Open Letter to Kabimba on acting Chief Justice



[Brigadier General Godfrey Miyanda – 21st July 2013]

We reiterate that the irregular appointment of a substantive Chief Justice will not go away simply because some incoherent legal sounds have been made by some in authority. But now we are encouraged that at long last the Minister of Justice, under whose portfolio judges fall, has said something. We do not know what part the Minister has played in the confusion and unnecessary feuding that has gone on for over one year; but we commend him for breaking his silence. However his statement as reported by The Post newspaper (dated Friday 19th July 2013) raises more questions than it answers. Before we criticise him we seek clarification from him as he has not made clear which provision/s the President is relying on. We thus pose some questions.

Firstly, the decision by the Parliamentary Select Committee to reject the nomination of Madam Chibesakunda was made a year ago. When did the Minister of Justice become aware that the Select Committee has no power to make a final decision? Who has that final power of ratification? Can the President by-pass ratification? What did the Minister do to correct the purported irregularity by having the matter revert to the whole House? Why did he make the statement to The Post instead of a full Ministerial Statement in Parliament to allow MPs to ask questions?

Unless he has a credible explanation it is our view that he timed this speech to coincide with the adjournment of Parliament and leave no room for MPs to raise immediate questions until the matter simmers down in the intervening two or three months of the recess! In the absence of a Ministerial Statement in Parliament we demand that the Minister makes a public statement answering all aspects of this controversy, including the following: if the Select Committee does not have final authority, does the President have that final authority? Has the Leader of Government Business in Parliament consulted the Speaker to suggest compelling the Select Committee to submit their findings to the whole House? And what has been the Speaker’s advice?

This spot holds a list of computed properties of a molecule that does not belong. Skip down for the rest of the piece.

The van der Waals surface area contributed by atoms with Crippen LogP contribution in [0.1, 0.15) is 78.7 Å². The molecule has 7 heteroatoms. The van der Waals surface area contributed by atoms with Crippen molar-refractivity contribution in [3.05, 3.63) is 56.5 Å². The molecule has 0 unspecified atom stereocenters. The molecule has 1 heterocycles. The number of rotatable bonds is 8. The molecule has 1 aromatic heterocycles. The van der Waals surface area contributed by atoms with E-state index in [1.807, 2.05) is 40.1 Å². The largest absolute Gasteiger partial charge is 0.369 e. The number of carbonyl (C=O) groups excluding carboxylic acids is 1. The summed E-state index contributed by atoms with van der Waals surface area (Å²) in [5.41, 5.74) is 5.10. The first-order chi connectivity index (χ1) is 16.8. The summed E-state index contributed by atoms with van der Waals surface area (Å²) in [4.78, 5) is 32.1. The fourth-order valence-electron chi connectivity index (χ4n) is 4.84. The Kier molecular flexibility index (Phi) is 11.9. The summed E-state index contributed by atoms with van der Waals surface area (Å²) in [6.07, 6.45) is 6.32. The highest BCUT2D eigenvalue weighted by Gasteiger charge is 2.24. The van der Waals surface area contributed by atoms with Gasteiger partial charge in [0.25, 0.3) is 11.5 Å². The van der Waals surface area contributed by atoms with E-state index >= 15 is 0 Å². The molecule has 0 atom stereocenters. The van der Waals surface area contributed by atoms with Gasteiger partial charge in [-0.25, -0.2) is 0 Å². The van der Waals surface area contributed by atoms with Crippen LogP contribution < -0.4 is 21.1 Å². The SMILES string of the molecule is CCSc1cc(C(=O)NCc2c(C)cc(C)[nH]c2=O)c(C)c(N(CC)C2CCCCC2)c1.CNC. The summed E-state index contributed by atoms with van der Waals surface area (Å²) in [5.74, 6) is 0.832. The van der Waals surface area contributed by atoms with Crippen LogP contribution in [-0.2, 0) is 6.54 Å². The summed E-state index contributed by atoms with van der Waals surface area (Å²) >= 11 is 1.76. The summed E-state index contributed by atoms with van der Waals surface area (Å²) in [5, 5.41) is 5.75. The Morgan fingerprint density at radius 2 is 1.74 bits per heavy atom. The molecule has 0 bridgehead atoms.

We believe all these are serious constitutional queries that deserve a full response. We dispute the insinuation that where the Select Committee finds a constitutional or statutory bar they should subject that to a debate and vote in the House. We say that such a vote would be highly irregular because the MPs would be arguing over a constitutional provision, and in the process would be purporting to interpret the law, which is a preserve of the Judiciary. The Select Committee acted properly to enable the President to submit a qualified name in terms of Article 44(4).

We hope that the open door which the Minister claims has been left by the President for dialogue extends to Ministers as well. Since the President is not addressing the people we hope the Minister will do so by issuing a public statement, answering these and other questions made by many other citizens and civil society. Honourable Minister we await your reasoned response.




[21ST JULY 2013]

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